Lake Tanganyika is an African Great Lake. It is estimated to be the second largest freshwater lake in the world by volume, and the second deepest, in both cases, after only Lake Baikal inSiberia; it is also the world's longest freshwater lake and the body of water with one of the highest concentrations of heavy water. The lake is divided among four countries – Tanzania,Democratic Republic of the Congo, Burundi, and Zambia, with Tanzania (46%) and DRC (40%) possessing the majority of the lake. The water flows into the Congo River system and ultimately into the Atlantic Ocean.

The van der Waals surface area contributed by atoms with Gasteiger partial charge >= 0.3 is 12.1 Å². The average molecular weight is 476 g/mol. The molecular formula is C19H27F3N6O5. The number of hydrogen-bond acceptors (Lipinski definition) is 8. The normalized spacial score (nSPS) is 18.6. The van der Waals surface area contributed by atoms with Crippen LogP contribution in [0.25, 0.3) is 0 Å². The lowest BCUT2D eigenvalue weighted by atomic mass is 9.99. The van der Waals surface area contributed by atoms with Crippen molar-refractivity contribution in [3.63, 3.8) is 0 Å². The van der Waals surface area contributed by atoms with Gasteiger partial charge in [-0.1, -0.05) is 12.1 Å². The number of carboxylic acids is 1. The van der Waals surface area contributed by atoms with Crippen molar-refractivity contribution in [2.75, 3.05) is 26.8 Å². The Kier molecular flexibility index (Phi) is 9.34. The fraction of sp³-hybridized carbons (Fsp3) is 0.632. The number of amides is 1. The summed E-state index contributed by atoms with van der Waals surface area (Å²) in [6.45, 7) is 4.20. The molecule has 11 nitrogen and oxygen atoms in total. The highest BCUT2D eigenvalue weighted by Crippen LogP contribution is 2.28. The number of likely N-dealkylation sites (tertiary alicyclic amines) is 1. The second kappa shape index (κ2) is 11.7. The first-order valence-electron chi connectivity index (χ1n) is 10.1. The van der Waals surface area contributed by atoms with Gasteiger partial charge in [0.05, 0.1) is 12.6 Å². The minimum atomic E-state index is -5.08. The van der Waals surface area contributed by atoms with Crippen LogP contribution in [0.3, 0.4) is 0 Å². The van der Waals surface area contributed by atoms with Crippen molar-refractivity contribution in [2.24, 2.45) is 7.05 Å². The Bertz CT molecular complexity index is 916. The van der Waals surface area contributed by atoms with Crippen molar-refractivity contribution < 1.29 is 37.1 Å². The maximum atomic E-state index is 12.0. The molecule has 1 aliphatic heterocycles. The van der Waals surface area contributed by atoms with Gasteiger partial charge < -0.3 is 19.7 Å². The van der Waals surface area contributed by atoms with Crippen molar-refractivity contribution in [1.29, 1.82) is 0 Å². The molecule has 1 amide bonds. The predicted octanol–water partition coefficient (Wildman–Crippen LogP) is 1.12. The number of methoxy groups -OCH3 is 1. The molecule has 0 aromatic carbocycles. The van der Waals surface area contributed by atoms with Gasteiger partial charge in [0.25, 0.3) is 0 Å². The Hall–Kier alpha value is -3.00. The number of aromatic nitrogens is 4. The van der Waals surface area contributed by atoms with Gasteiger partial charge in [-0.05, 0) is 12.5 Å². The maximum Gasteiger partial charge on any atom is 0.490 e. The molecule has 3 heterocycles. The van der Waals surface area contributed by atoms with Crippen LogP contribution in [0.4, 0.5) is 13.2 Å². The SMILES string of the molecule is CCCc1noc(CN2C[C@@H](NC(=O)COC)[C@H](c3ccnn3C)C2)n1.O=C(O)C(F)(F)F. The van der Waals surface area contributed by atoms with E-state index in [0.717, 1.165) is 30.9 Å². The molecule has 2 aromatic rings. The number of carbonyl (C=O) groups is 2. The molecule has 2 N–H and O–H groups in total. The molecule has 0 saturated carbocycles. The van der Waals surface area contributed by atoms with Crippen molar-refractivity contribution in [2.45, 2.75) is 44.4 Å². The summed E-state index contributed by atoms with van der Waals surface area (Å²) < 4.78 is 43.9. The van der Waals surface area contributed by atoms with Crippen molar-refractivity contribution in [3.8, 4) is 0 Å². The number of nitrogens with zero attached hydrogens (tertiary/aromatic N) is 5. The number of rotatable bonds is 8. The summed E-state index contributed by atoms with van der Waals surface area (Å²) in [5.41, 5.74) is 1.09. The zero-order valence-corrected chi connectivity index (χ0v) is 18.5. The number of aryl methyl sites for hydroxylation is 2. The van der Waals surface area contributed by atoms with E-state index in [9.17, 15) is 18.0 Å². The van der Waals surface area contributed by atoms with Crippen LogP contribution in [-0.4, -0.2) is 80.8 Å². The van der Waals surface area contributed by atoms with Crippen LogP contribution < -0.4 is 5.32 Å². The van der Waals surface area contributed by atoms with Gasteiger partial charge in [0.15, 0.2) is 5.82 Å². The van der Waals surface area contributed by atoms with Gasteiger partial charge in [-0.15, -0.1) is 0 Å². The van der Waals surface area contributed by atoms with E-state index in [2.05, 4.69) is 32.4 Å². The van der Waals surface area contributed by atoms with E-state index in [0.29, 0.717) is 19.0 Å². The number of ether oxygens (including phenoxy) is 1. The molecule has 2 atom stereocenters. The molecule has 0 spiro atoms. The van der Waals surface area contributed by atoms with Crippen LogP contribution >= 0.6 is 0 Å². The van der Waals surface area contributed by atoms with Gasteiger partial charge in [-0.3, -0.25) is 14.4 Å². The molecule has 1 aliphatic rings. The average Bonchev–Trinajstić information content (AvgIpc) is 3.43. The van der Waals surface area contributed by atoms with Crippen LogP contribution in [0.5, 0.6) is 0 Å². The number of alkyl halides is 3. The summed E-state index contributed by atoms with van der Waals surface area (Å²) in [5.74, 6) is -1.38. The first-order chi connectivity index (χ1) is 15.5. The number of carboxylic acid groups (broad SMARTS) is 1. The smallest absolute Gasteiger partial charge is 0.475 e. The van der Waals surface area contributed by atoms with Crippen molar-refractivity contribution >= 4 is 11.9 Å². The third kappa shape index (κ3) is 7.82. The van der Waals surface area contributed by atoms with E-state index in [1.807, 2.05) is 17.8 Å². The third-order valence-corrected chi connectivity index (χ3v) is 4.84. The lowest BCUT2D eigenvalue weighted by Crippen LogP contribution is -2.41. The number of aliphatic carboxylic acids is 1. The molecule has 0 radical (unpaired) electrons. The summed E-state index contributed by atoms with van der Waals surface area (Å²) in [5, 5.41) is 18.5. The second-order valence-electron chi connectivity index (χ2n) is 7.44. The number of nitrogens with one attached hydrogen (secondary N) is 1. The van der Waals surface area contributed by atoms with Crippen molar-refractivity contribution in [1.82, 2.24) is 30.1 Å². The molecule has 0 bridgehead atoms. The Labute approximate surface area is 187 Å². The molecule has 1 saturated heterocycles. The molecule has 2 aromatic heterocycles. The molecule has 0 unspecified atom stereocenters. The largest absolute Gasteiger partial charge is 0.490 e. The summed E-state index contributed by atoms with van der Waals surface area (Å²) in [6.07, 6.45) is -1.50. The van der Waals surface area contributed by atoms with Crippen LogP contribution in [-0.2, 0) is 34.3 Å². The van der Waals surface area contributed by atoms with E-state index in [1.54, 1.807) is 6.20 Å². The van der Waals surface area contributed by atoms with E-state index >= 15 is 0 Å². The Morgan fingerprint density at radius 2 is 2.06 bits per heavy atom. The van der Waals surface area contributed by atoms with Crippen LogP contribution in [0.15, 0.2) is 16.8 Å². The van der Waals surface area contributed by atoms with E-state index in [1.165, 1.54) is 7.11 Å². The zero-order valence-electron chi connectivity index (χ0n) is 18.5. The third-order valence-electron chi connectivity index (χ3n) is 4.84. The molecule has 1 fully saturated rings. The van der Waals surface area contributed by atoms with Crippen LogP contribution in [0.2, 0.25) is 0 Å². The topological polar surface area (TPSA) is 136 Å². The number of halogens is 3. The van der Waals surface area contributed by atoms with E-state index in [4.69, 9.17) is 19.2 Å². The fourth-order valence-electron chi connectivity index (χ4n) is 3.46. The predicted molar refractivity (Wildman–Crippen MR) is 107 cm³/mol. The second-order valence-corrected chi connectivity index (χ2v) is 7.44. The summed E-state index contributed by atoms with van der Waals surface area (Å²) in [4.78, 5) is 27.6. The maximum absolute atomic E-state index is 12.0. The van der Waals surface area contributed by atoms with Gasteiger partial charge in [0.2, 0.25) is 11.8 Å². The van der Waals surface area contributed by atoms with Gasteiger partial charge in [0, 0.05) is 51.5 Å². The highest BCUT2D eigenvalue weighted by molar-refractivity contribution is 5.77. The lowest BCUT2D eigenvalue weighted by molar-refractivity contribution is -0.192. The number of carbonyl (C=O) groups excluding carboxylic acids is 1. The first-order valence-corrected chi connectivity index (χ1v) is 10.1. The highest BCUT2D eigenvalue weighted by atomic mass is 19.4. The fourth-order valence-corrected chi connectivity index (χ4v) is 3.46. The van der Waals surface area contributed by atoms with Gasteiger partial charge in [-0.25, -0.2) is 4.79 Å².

The lake holds at least 250 species of cichlid fish and 75 species of non-cichlid most of which live along the shoreline down to a depth of approximately 180 metres (590 ft). The largest biomass of fish, however, is in the pelagic zone (open waters) and is dominated by six species: two species of "Tanganyika sardine" and four species of predatory Lates.
It is estimated that 25–40% of the protein in the diet of the approximately one million people living around the lake comes from lake fish. Currently, there are around 100,000 people directly involved in the fisheries operating from almost 800 sites around the lake.
Lake Tanganyika has stories of a monster, similar to the Lochness monster.
Most of our members in this area live and work upon the lake.